Of course, the fact the ecomXpo is a virtual trade show and not a physical one, short, plaid, pleated mini skirts on women with long legs and the fantasies they fuel make perfect sense.
Last night The Ad Club of Boston held its 47th Annual Hatch Awards high atop the Boston skyline at State Room, a grand event space with two story, floor to ceiling windows offering beautiful vistas of the city. Cocktails began at 5:30PM and at about 9:30PM the Best of Show Award was presented to Arnold, along with Crispin Porter + Bogusky for their Singing Cowboy commercial, part of the American Legacy Foundation's truth campaign.
The event was well attended and there was some nice work acknowledged. This year, in response to comments on the structure of last year's event which was held at the Back Bay Events Center with a more traditional auditorium-style awards presentation far from the food and drink, the event was moved to the State Room where the food, drink and mingling along with the award presentation became one. Results were mixed at best.
The trouble with advertising people and advertising awards shows in general, especially when alcohol is involved, is that no one cares who wins unless it's themselves. So The Ad Club President Kathy Kiely and Master of Ceremonies John Verret had a tough time commanding attention from the crowd who were seemingly oblivious to the presentation ceremony and more concerned with socializing and drinking than paying respect to their peers who had won awards.
If you followed my Advertising Week adventure at all, you probably know I hit YPulse on Friday. In the late afternoon, a bunch of kids were corralled onto the stage to give us one last shot at learning their inner-workings before hitting the road.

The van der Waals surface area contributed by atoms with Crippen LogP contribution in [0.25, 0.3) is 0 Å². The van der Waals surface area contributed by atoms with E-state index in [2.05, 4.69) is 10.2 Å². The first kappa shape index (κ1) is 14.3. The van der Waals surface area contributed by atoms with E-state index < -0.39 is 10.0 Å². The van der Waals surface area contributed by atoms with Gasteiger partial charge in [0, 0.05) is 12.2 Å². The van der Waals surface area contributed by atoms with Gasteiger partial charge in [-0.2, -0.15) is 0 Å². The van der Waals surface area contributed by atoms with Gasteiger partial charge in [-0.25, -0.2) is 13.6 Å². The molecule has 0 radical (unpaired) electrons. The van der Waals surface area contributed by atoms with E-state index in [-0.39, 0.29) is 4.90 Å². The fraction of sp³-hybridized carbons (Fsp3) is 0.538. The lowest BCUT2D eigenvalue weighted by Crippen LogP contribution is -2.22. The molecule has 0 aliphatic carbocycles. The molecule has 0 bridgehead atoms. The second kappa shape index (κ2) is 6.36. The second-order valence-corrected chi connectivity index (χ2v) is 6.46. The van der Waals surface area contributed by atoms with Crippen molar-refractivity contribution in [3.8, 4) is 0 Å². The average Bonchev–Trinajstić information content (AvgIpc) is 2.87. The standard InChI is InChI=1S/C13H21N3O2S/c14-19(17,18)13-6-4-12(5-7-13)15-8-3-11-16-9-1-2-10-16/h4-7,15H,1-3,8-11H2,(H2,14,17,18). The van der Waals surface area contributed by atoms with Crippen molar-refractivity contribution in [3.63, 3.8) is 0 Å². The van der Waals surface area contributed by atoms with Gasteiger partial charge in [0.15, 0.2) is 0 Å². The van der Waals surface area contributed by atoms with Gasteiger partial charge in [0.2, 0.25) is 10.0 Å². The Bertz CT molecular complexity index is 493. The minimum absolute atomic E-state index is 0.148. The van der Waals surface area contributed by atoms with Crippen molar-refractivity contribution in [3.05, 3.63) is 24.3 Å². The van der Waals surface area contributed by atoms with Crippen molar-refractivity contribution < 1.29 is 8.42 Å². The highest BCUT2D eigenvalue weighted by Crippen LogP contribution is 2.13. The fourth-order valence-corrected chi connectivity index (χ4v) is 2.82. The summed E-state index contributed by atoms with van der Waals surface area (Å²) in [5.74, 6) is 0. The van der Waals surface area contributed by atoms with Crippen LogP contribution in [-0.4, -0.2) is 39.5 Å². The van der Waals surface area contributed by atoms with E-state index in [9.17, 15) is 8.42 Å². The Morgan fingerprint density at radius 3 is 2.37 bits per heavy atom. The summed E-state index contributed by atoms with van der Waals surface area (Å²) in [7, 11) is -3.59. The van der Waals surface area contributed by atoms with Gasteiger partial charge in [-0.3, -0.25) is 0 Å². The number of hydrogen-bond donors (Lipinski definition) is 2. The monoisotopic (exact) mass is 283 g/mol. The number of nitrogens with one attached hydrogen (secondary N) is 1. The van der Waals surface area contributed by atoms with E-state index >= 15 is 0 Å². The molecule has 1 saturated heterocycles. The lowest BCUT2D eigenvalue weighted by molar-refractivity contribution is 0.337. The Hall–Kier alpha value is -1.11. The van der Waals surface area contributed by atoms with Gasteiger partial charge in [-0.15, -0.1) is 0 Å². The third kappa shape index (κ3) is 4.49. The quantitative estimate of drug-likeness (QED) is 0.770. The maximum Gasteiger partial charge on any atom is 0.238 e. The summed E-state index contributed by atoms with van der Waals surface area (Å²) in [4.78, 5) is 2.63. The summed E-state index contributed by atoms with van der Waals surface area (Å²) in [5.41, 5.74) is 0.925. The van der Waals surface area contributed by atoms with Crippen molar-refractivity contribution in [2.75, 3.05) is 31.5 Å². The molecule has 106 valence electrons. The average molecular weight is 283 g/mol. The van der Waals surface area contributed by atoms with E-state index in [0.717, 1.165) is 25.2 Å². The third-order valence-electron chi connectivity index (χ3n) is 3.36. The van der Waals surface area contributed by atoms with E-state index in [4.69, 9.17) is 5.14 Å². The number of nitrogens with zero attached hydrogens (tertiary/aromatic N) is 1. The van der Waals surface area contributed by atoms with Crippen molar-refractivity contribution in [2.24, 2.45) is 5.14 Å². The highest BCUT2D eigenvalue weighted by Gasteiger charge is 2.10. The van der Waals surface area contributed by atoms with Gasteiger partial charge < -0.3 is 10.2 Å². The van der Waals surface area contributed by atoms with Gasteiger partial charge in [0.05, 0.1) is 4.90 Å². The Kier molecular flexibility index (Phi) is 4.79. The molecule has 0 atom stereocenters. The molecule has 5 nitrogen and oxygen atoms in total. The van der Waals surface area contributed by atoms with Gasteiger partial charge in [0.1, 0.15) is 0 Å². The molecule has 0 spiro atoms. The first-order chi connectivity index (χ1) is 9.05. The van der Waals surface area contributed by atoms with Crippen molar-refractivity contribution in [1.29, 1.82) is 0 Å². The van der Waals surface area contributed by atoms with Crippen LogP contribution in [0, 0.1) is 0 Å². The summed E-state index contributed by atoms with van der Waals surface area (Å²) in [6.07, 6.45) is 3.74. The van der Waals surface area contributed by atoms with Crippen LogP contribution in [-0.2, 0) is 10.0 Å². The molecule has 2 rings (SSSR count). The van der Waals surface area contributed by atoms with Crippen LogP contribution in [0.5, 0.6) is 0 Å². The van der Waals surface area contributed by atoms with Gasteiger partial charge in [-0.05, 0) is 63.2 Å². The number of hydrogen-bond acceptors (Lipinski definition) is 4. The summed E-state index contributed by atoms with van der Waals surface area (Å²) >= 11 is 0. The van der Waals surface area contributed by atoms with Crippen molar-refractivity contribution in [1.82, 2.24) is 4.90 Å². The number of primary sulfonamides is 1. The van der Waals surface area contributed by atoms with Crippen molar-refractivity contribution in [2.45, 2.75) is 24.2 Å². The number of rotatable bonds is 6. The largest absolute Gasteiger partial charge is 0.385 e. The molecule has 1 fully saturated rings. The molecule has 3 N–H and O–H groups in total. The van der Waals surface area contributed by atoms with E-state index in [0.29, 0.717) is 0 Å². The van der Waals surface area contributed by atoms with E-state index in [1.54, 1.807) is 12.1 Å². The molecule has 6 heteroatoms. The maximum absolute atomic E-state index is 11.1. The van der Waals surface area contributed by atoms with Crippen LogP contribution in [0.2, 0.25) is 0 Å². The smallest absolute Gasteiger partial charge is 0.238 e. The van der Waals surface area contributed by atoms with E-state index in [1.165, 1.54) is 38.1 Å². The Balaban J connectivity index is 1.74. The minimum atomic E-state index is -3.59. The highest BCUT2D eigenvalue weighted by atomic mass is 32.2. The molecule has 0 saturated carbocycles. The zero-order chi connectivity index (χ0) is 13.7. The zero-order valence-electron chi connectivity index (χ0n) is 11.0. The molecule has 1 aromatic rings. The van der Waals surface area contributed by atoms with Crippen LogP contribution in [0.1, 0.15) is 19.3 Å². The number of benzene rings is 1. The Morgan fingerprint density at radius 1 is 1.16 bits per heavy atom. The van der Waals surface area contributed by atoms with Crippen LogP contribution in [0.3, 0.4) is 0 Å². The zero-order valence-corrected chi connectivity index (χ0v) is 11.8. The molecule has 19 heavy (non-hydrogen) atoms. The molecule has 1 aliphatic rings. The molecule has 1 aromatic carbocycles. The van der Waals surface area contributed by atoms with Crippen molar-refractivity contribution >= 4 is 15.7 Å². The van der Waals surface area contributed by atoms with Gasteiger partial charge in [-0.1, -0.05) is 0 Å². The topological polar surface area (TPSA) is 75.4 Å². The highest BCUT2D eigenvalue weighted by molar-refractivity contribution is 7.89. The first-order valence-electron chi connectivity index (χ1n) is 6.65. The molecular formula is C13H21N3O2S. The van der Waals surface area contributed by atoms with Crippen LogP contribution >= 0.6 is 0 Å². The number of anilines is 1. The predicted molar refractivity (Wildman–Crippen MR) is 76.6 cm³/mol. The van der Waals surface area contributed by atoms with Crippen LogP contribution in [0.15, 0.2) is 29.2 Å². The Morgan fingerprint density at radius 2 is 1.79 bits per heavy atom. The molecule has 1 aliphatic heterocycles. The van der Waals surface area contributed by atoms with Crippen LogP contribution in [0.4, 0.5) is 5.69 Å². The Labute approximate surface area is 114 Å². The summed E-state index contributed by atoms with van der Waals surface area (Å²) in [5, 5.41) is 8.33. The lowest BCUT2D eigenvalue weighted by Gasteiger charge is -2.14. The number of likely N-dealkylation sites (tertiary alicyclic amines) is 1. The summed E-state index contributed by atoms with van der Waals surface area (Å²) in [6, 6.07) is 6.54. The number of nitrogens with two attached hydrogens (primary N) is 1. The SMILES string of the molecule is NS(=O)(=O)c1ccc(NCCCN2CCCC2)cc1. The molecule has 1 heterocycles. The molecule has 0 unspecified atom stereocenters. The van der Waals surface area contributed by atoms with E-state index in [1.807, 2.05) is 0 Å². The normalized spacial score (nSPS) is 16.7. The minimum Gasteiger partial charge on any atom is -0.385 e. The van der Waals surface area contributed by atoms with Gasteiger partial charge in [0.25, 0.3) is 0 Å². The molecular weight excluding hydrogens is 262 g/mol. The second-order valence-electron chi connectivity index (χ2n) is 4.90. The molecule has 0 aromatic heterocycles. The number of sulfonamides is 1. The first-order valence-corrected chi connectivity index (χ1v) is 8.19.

Like the minds of the demographic it hopes to distill, the one-room YPulse Tween Mashup conference hall is a different world.
Upon entering, you're accosted by Michael Jackson's ABC (this is before Hanson's Mmmbop was spun about 6 different times) -- and with so much pink SWAG just waiting to be snapped up, you feel roughly the same emotional tug that only Lisa Frank's overpriced unicorn-shaped pencil sharpeners could conjure.
With all this going on, the YPulse atmosphere serves to make marketers feel pre-adolescent and out-of-touch, all at the same time.
Mainly for personal conceits, Advertising Week's Why Editors Matter panel was by far our favourite.
The panel consisted of Chris Franklin, Big Sky Editorial, NY; Paul Gowan, Rogue Editorial, Toronto; and Neil Gust, Outside Editorial, NY. Check out the link to the panel information to see the work they've done; notably, Paul Gowan is known for having edited that Dove Evolution piece that people keep subjecting us to.
Each of adland's Geoff Emerick's had an opportunity to speak, which we'll go ahead and synopsize here:
Renee Hobbs freaks us the fuck out.
Who is Renee Hobbs?
The director of My Pop Studio. And she's currently expounding on media education for girls at the YPulse conference.
My Pop Studio is a pretty interesting site. Founded on the notion that society promotes developing self through sales, it "pushes back" by imbuing girls with critical thinking skills for battling media messages.
A series of free online games teaches kids about how media works by letting them manufacture culture: you can observe how your feelings about a product (like lip gloss) change depending on the backgroud music, create a pop star, and practice multi-tasking.
This could be a great resource for kids. In fact, it probably already is - the site boasts partners like Alloy, and Hobbs champions her team as masters of viral and WOM marketing.
In the meantime, our experience of the product is colored entirely by Hobbs' own personality, who's an overwhelming real-life version of Nurse Ratchett.